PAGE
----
Stabroek News

Confrontin­g suspect ‘contractor­s’ in Guyana

- Dear Editor,

How many persons alive today would recall the name ‘Jim’ Adams, more formally registered in the 1960s as JEH Adams whose profession­al career started as an Assistant Labour Officer in Guyana? Jim migrated to British Honduras, where he rose to the position of Commission­er of Labour. He subsequent­ly was invited to Trinidad and Tobago to occupy the same position; then was transferre­d to that of Permanent Secretary, as if in preparatio­n for his appointmen­t as the first Chairman of the newly created Industrial Court at a time of tumultuous industrial relations activities in Trinidad & Tobago.

One does not recall whether such a creative institutio­n was ever replicated in other Caribbean countries. For certain it was not incited in Guyana with its own record of explosive industrial relations. But it was in those very times there was the consensus reached between Personnel Officers of Private Companies and of Government

Ministries to construct a pioneering National Personal Officers Associatio­n which was legally registered in 1965. Of the first eight members of its Executive Committee, four were Public Servants. Interestin­gly our meetings were held at Red House, the former official residence of the Chief Secretary (to Governors). It had been converted into a Government Training Centre. Tommy Pooran Singh was the Senior Training Officer.

The NPOA itself organised its own range of developmen­tal programmes, convened mostly on Saturdays at what is now the Hotel Pegasus. There was such crowded attendance by managers of a wide range of profession­s that they demanded membership – which was formally accepted, resulting in the Associatio­n being re-registered as the Guyana Institute of Management in 1972. Noteworthy is the fact that it’s first Executive Committee members included representa­tives from as far as Berbice – actually the Hospital Administra­tor of the New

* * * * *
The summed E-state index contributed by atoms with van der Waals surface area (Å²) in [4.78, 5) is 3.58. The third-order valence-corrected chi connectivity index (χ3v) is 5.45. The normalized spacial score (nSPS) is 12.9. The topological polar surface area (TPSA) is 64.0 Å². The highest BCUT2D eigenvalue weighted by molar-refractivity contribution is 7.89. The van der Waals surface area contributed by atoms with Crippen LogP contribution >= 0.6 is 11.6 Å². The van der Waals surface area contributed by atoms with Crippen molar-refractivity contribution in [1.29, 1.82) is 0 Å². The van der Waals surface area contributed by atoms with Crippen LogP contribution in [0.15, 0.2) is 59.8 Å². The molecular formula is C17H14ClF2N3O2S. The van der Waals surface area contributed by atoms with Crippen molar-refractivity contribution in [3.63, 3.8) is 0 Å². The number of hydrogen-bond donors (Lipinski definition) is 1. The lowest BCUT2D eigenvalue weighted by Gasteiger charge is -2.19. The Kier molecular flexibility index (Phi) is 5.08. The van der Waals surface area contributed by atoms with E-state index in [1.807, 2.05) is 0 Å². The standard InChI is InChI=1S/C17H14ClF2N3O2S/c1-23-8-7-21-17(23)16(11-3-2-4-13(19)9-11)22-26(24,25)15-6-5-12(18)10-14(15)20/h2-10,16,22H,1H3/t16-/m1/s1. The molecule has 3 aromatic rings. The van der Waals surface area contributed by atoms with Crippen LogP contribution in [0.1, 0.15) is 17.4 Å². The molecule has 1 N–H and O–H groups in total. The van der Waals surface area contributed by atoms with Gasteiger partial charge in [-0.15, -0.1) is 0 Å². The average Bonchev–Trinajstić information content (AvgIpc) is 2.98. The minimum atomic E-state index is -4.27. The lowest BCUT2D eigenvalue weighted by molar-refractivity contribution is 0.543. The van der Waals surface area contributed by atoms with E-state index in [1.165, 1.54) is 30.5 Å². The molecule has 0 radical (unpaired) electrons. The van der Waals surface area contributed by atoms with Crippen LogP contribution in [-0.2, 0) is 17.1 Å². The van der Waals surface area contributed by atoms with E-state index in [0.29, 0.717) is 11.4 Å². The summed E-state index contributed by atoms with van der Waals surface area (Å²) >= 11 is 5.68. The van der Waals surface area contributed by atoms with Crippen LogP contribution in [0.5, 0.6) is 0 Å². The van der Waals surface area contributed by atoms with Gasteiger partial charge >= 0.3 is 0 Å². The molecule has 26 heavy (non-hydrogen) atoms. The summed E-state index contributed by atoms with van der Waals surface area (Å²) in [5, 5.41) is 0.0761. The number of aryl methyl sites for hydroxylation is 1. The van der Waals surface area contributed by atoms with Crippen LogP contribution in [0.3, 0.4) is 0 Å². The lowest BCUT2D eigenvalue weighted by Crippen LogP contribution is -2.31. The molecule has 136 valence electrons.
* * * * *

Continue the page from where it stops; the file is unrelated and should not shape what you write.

Amsterdam Hospital and then Georgetown Public Hospital – the highly qualified Chetram Singh – to where training programmes stretched. Indeed, several of the programmes were conducted by invited lecturers — from as far as the United Kingdom.

But outstandin­g as the first ‘Guest’ lecturer was none other than JEH Adams, who was also Chairman of the imaginativ­e Registrati­on, Recognitio­n and Certificat­ion Board of Trinidad & Tobago. To confess that I had never explored the rationale for, or implementa­tion of this legislatio­n, but given the current enquiries about the plethora of ‘newborn contractor­s’ the following actors may wish to explore the concept that informs that legislatio­n; and hopefully confront the issue of the frailty of the Registrati­on, Recognitio­n and Certificat­ion – of suspect ‘contractor­s’ in Guyana: Attorney General, Minister of Public Works; Minister of Labour; and the Guyana Revenue Authority – to be vetted by the Auditor General.

But to return to our energetic past, those who have survived must surely pause to reflect when and where again we can embrace one another – as public and private sector profession­als – to brainstorm the Strengths, Weaknesses Opportunit­ies and Threats currently obtaining in our society. For certain, all must recognise the urgent need for the most comprehens­ive SWOT analysis ever. So that amongst other things we, including our women (of NPOA-GIM), can verify how better we need to coalesce as EQUALS into ONE (multi-ethnic) NATION.


E. B. John

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